Wayne Koch, professor of otolaryngology-head and neck surgery and director of the Head and Neck Cancer Center, has become president of the American Head and Neck Society. The society is the single largest organization in North America for the advancement of research and education in head and neck oncology.

Neil Powe, professor of medicine and director of the Welch Center for Prevention, Epidemiology and Clinical Research, has been named University Distinguished Service Professor. Also a professor of epidemiology and health policy and management in the Bloomberg School of Public Health and director of its clinical epidemiology program, Powe has trained hundreds of fellow clinical researchers and medical students over the past 20 years and been committed to promoting diversity in medical research. An expert in chronic kidney disease, his work has touched millions of patients.

Lillie Shockney, assistant professor of surgery, obstetrics and gynecology and administrative director of the Breast Center, has been appointed University Distinguished Service Assistant Professor of Breast Cancer.

Levi Watkins Jr., associate dean for postdoctoral affairs and professor of cardiac surgery, has been named the 2008 Distinguished Alumnus of Vanderbilt University. The first African-American to enroll in and graduate from the Vanderbilt Medical School, and now a member of the university's board of trustees, he will be honored at a dinner on Oct. 22 at the school's Student Life Center.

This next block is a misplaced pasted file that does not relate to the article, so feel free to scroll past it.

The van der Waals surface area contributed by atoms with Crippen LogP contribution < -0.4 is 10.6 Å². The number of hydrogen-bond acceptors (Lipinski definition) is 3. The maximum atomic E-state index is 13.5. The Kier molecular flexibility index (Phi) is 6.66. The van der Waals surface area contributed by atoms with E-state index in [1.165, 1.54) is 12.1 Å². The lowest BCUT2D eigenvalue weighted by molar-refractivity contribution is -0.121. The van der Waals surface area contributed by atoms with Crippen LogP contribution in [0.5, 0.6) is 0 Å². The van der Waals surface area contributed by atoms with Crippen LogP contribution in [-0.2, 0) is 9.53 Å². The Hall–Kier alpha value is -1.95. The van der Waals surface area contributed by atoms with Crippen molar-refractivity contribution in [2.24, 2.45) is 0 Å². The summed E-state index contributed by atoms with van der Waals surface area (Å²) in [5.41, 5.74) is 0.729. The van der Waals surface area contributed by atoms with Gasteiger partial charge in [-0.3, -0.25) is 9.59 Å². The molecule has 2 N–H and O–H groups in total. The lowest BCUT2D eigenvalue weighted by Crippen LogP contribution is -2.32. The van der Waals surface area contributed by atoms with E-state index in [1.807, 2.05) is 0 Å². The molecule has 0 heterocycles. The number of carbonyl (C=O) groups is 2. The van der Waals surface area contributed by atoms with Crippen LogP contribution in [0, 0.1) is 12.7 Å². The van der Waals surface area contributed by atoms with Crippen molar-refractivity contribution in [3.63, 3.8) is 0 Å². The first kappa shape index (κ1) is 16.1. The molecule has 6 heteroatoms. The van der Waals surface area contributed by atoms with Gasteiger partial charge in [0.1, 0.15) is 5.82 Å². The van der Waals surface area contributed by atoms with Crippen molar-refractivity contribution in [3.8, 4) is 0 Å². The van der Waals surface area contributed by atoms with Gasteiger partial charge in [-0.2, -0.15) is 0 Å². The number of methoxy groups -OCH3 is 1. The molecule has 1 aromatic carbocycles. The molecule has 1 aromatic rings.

School of Nursing

Nancy E. Glass, associate professor in Community Public Health Nursing, has been awarded a second Research Project Grant (R01) from the National Institute of Occupational Safety and Health. The award, made in the same funding cycle as her previous $2.9 million award, funds her studies in intimate partner violence, a problem that annually results in as many as 1,200 deaths and 3 million injuries among women in the United States. This five-year, $1.75 million grant will enable Glass and her co-investigators from Oregon Health & Science University to evaluate the effectiveness of protected leave laws for victims of intimate partner violence in Oregon and a Johns Hopkins–developed workplace training program to educate employees and employers about the law.

Kathleen White, associate professor, has been named the first director of the new Doctor of Nursing Practice program. White, who previously served as the program's interim director, currently heads the master's program, coordinating both the MSN health systems management track and the MSN-MBA dual degree option. She will continue to lead the master's program until her successor is identified.


Whiting School of Engineering

Eugene Shchukin, RESC professor emeritus in the Department of Geography and Environmental Engineering, has been awarded the Gold Medal from the Russian Academy of Education. He was recognized for his achievements in science, and specifically for his textbooks on colloid and surface science, now published in five languages.

Lian Shen, assistant professor in the Department of Civil Engineering, has been invited to deliver MIT's 2008 TF Ogilvie Young Investigator Lecture. The lecture, established in 1996 to honor MIT's former head of Mechanical Engineering, is an annual tribute to an individual's accomplishments and recognition of his or her promise for future leadership.